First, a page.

Shareholder activist Wilma Soss rocketed to fame in the 1950s fighting for the rights of the individual investor. But over the years, her legacy was almost forgotten. If you’re looking for the intellectual heritage of 2021’s WallStreetBets phenomenon or the reason Fearless Girl stands as a symbol of American optimism today, look no further than the life, times and efforts of the fearless shareholder activist, Wilma Soss.
Based on archival documents, this is the true story of how a disparate group of activist investors–from a PR star to a Holocaust survivor–found each other and became the advocates Fortune 500 management loved to hate.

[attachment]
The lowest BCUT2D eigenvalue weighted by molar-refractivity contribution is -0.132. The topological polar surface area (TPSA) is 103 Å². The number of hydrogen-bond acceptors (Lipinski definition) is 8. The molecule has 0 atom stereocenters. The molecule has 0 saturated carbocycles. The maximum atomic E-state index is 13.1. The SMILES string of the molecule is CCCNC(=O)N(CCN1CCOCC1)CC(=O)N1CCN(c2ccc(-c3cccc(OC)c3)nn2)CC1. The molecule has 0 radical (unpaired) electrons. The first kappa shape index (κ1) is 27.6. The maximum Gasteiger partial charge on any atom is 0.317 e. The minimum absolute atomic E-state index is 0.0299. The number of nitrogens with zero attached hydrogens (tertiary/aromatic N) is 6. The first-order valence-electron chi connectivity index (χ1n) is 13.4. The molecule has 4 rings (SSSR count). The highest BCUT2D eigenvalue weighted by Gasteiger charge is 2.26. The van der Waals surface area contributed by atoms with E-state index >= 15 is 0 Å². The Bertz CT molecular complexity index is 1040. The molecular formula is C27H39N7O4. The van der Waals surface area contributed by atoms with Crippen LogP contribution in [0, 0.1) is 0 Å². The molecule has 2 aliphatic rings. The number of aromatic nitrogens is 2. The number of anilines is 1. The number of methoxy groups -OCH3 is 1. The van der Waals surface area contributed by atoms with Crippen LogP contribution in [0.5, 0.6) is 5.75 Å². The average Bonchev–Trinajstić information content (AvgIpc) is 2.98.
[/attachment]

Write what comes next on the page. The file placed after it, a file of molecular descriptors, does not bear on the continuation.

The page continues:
Soss and her band of activists, including the incomparable Evelyn Y. Davis, leveraged the media to promote the rights of small shareholders. The idea was simple: buy one share of stock to gain access to shareholder meetings and remind management whom they really serve.
These “corporate gadflies” were determined to speak their minds, even if it meant bringing their own megaphones or being dragged out of public meetings. But their message was undeniable, and ultimately changed corporate America for the better. Increased opportunities in the workplace, improved shareholder voting rights and greater corporate transparency were just some of the reforms Wilma Soss and her Federation kicked off in the post-war era.